Tried and true, unit tests separately verify the functionality of each function and object, and form the backbone of testing for nearly every software team. Unit tests are great at asserting pre-conditions and post-conditions for functions to let developers confidently compose them, knowing that conditions will hold for inputs and outputs. Chronosphere has a decent level of test coverage, and CI processes enforce maintaining that coverage using Codecov. But like every software company, there’s always room for more coverage.

Fuzz tests

We use property-based testing to generate valid random data and verify it performs as expected for particularly complex functions, specifically those where edge cases are impossible to generate manually. For example, testing time series compression encoding/decoding logic has proven useful in exposing edge cases. We use Leanovate’s gopter implementation of QuickCheck as a powerful testbed for fuzz tests.

Integration tests

Integration tests are used for testing complex interactions between M3 components, including: M3DB, M3 Coordinator, and M3 Aggregator.

The integration tests programmatically create instances of M3 components to test, seeding them with data and then running validations against them to ensure expected results. A few of these integration tests use fuzzed test data to help sniff out edge cases.

Dockerized integration tests

A different flavor of integration test that sits a little higher in the stack.

Our regular integration tests often seed test data directly into M3. These tests instead try to model a small part of the full data lifecycle against built images of M3 components running in Docker. An example of this type of test is this prometheus write data test (warning: this test has a lot of lengthy bash script, here be dragons). The test writes data using the remote write endpoint in M3 coordinator, then verifies the read by querying for it through the coordinator query endpoints. The tests have the downside of being (partially) written and run in bash, making them more difficult to write, run, and debug, but catching issues in these more real-world situations is worth the pain.

An aside on environments

The test suites above run on development stacks of varying levels of complexity: 

The straightforward requirements for these suites allow them to be easily run as part of our CI pipeline, but we also run other suites against environments more closely approximating production; the tests in the next sections run against two full-sized, production-ready stacks. 

These environments are great at representing how Chronosphere’s system performs under real-world conditions, as they are real-world conditions.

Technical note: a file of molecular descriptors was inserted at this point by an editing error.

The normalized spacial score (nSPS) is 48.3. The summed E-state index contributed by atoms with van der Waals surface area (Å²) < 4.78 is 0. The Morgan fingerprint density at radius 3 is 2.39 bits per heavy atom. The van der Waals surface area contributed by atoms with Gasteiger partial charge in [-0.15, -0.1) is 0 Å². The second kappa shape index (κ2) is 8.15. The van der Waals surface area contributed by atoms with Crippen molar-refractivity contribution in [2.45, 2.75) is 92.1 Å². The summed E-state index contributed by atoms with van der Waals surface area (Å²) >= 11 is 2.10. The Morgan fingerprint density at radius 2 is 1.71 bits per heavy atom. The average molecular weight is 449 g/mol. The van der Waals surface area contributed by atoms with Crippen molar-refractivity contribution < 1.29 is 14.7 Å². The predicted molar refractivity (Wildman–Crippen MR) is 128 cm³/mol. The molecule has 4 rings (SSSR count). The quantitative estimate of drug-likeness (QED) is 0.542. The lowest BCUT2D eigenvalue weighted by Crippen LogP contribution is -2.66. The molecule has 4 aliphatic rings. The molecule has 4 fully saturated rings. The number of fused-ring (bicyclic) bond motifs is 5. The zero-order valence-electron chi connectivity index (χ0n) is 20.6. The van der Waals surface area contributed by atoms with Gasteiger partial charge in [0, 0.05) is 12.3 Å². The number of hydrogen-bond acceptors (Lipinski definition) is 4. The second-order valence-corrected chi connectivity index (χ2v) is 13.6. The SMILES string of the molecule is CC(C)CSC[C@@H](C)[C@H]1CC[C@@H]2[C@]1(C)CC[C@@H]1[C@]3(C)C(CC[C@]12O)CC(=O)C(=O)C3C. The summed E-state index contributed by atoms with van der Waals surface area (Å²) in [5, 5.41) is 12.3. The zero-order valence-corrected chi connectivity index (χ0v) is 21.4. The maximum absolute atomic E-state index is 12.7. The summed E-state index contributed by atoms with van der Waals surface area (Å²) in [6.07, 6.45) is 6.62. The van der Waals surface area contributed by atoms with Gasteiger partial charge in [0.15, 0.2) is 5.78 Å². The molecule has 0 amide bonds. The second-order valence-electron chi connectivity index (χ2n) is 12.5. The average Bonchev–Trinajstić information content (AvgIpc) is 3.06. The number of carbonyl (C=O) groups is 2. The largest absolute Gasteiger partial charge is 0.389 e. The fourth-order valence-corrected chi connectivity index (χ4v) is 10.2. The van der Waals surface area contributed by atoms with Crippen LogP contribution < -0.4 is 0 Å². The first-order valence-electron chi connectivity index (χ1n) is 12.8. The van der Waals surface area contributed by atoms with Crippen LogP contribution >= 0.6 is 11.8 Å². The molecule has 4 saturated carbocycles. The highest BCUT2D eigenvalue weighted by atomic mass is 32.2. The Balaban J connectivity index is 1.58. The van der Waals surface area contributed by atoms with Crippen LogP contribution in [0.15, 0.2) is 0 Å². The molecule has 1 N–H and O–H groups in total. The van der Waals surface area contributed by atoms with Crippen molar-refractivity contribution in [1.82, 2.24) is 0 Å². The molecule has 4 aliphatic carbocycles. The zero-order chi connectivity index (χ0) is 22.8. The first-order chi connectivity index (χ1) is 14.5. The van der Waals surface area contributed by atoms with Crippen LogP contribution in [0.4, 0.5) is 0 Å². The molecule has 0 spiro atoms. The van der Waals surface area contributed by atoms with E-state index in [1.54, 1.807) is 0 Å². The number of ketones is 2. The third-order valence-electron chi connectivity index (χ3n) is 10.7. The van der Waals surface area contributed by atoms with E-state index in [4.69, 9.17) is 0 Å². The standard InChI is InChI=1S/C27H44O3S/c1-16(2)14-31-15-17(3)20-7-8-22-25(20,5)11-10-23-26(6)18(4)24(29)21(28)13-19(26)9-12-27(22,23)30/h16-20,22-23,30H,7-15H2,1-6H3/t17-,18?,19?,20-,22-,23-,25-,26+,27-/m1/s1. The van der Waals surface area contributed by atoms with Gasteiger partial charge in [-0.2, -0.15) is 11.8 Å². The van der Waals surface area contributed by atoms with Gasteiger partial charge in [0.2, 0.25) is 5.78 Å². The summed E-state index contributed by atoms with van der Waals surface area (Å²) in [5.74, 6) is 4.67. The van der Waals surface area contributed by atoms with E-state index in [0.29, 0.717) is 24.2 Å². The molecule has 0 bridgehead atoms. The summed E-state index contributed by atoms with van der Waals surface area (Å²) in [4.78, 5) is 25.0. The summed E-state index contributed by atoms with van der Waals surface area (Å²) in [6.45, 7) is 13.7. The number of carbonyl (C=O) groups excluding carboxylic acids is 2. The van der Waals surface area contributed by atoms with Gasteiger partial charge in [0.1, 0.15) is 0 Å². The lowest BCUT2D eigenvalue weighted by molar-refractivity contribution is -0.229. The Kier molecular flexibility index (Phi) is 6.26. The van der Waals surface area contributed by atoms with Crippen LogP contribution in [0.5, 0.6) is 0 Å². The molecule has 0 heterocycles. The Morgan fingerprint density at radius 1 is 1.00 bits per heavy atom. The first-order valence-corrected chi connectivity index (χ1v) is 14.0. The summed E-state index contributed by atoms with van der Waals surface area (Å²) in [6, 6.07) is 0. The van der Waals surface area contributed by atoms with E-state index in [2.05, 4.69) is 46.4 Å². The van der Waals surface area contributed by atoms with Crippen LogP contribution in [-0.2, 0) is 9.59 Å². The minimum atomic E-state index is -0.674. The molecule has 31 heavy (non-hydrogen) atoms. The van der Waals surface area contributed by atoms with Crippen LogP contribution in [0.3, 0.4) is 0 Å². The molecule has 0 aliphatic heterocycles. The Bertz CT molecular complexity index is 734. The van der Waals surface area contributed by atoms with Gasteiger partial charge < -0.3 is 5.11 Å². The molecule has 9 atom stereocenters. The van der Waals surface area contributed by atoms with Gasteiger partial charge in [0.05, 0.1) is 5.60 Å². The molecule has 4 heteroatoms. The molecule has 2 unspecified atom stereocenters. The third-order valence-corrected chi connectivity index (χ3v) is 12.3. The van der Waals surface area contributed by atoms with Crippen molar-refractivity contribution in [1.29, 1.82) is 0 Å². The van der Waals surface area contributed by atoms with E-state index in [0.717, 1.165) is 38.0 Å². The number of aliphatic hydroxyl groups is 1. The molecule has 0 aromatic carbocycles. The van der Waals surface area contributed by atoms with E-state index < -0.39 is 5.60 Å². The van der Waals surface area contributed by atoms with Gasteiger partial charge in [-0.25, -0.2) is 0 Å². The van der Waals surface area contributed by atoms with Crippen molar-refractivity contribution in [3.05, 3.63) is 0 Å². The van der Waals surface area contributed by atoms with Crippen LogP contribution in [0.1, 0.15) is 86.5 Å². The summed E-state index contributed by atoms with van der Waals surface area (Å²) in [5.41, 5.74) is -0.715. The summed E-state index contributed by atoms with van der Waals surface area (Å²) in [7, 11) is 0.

Scenario tests

These tests sit yet further up in the stack, running in Temporal (a tool for orchestrating complex applications; we will be publishing a deep-dive into our usage of Temporal soon,  watch this space) against the mirrored environment. 

These tests run broader “scenarios” rather than the integration tests, and they run them in an environment taking a realistic number of reads and writes. The tests help measure how well changes will perform in an environment running at scale, including custom functionality and extensions built on top of core M3 functionality. For example, one of our scenario tests adds, and then removes, a node to an M3DB cluster to ensure bootstrapping works as expected without read or write degradation. The scenario test suite runs continuously against the head of release candidate branches and the master branch to ensure confidence in the current release, and to catch regressions as soon as they merge.

Dogfooding in meta

Before releasing to production instances, we deploy release candidates to the meta environment for several days. During this period, all engineers using the environment can report any issues they find with the build. If they are significant, we release a hotfix branch and promote it to a release candidate after some basic smoke testing to manually verify that the hotfix has actually fixed the underlying issue, allowing our Buildkite CI pipeline to pick it up. The CI process automatically runs each of the above suites, promoting the release candidate to meta after successful completion.

Gaps in our test coverage

These suites make up our safe release stack, which provides confidence that a release candidate meets quality and reliability expectations for release to customers. However, these suites have shortcomings: they use synthetic data, act on a confined part of the stack, or both. In practice, this has led to missing some tricky edge cases or unexpected interactions that resulted in real-world impact and service degradation to customers.